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The House on Telegraph Hill - (1951)

Holocaust survivor Viktoria Kowalska (Valentina Cortese) steals the identity of the departed Karin Dernakova (Natasha Lytess), but complications arise when she takes up her place at that house on Telegraph Hill in this moody dark thriller which blends mystery with suspense. I didn't think it was brilliant, but it'll stick around a while in my mind. Full review here, in my watchlist thread.


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The Woman in the Window - (1944)

The woman in the window, Alice Reed (Joan Bennett) lures Professor Richard Wanley where he's forced to kill her jealous boyfriend in self defense in this very taut, tense and thrilling film noir classic that kept me on the edge of my seat. A real shame about that ending though. Full review here, in my watchlist thread.

Remember - everything has an ending except hope, and sausages - they have two.

Latest Review : Aftersun (2022)

Both good movies. Loads of full frontal female nudity in the first movie. Shades of Lena Dunham.
Iím here only on Mondays, Wednesdays & Fridays. Thatís why Iím here now.

Inside Man - (Spike Lee, 2006)

First rewatch in ages, still very good.
There has been an awekening.... have you felt it?

Trancers -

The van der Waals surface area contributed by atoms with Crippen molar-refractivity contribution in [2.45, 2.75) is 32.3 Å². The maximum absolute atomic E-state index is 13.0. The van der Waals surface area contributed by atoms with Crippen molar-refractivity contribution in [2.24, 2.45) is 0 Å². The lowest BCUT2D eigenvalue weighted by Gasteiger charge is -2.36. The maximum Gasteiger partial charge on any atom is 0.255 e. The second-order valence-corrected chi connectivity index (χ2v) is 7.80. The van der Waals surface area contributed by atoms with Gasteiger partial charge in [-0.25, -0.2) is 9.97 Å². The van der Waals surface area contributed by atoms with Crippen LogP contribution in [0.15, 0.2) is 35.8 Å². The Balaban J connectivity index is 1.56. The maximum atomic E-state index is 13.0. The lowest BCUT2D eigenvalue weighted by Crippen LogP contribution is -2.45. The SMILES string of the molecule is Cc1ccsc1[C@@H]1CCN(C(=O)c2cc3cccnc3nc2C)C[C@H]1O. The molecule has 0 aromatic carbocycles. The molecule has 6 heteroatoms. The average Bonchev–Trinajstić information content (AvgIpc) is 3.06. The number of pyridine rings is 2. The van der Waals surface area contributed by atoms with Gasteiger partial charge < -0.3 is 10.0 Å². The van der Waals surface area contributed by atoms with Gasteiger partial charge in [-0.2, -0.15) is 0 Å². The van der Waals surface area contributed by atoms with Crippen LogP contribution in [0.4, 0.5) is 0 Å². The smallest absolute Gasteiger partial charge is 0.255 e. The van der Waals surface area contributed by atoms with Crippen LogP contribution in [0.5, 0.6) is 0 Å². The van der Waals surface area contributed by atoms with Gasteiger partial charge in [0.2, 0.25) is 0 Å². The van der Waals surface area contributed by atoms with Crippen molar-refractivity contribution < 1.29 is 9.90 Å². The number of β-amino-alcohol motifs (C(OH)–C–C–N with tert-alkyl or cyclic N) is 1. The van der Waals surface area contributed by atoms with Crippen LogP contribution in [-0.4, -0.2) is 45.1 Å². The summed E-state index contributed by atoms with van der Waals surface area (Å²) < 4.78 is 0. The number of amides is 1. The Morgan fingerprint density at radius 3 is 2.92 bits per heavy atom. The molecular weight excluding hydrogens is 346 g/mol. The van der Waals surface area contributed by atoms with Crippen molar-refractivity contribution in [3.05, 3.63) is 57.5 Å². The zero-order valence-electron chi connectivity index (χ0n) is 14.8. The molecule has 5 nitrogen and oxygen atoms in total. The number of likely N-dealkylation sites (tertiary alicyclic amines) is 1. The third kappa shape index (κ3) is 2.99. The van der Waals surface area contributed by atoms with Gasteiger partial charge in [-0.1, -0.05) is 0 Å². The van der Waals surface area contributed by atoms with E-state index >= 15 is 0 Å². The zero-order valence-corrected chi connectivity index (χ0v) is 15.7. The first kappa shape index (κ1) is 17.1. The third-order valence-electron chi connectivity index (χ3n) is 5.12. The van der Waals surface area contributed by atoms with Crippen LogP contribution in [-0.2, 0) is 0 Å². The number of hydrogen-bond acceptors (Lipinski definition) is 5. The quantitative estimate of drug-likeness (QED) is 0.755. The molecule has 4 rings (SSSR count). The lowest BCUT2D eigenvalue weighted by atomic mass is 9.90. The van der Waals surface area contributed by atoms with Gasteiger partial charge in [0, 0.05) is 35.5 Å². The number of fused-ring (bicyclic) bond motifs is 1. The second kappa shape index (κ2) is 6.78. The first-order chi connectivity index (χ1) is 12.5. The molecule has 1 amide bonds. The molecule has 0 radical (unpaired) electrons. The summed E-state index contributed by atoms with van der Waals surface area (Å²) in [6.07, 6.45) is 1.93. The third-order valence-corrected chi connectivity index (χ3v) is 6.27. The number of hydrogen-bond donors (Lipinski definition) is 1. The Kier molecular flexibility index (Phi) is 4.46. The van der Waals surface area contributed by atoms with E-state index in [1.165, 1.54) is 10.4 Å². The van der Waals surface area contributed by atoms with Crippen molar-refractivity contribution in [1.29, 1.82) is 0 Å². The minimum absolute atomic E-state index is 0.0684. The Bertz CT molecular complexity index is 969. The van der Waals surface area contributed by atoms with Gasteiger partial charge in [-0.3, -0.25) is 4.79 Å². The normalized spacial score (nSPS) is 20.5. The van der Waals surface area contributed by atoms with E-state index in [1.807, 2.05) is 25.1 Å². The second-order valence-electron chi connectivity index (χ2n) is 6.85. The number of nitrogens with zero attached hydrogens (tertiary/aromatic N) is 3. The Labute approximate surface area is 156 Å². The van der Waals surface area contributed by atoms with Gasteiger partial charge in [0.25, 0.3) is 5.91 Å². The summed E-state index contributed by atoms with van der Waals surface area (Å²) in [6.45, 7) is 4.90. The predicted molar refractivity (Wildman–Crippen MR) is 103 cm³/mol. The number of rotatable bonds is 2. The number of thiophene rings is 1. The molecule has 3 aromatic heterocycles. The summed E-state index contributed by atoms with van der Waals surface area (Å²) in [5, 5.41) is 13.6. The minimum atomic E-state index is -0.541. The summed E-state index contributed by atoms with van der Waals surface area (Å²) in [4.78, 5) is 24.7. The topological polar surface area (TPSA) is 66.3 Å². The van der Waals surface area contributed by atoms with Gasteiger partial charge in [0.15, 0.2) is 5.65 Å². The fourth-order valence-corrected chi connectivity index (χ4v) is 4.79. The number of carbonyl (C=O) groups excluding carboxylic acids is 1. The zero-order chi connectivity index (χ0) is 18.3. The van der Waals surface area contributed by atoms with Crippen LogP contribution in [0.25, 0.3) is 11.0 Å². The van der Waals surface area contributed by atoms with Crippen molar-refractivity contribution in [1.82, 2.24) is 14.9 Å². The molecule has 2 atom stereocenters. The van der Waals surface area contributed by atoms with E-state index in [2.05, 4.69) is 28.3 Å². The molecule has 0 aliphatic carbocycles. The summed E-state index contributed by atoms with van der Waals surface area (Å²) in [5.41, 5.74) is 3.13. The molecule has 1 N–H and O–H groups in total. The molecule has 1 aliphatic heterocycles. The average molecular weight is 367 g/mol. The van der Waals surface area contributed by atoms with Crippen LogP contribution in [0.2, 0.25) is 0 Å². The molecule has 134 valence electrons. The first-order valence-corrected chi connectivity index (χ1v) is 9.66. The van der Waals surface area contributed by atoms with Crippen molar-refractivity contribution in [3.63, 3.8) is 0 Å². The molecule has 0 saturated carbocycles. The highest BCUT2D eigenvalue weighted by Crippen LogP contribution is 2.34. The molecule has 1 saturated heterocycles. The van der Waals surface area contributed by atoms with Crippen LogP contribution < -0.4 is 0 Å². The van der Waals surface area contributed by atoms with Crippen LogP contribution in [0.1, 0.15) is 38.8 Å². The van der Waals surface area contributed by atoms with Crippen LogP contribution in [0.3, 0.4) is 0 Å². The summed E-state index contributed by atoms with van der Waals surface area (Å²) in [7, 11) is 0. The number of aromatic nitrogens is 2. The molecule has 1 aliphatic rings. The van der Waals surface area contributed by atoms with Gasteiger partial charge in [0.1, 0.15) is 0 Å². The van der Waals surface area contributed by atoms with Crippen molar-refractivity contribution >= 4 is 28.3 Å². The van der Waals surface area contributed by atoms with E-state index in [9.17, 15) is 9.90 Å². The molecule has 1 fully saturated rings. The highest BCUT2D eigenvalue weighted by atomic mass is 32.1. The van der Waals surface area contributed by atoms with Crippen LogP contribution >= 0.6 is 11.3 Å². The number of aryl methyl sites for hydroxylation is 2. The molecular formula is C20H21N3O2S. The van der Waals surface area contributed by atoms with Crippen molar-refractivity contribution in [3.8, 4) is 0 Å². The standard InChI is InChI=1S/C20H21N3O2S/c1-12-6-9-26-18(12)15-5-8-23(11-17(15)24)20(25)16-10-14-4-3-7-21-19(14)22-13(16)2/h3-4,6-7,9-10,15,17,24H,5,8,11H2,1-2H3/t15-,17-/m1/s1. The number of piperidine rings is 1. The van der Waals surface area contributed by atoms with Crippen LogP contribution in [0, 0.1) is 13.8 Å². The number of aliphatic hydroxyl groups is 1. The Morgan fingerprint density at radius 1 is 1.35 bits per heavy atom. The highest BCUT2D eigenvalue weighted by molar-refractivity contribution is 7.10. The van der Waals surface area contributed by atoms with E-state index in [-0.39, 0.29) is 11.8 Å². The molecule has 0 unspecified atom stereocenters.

To say that The Terminator is influential is the kind of general statement about movies few will disagree with. However, if you still need hard evidence, consider how many B-movies cribbed from it, some of which even came out in the same year. One such movie - and one of the better ones - is Trancers, which has enough things guaranteeing it as such right off the bat that are just as valuable, if not more, as Rotten Tomatoes' "Certified Fresh" seal. Charles Band is at the helm, it's a Full Moon, ahem...Empire production, and not only is Tim Thomerson in the lead, but he also does what he does best: play a futuristic "Dirty Harry" type. While the plot isn't that different from The Terminator's in abstract, it does enough clever things to distinguish itself. One is its time travel method, which is sort of a combination of the ones in La Jetee/Twelve Monkeys and Quantum Leap. On top of that, the notion of using the technology to wipe out entire generations is pretty darn scary. This combined with Michael Stefani's sly, snakelike villain gives Thomerson's Jack Deth and Helen Hunt's punk-rocking companion Leena, who also hope to protect the future council's ancestors, please on both action and mystery fronts. It's also a joy to get a grand tour of '80s L.A. from its shopping malls to its tanning salons as well as to see how Helen Hunt kicked off her career.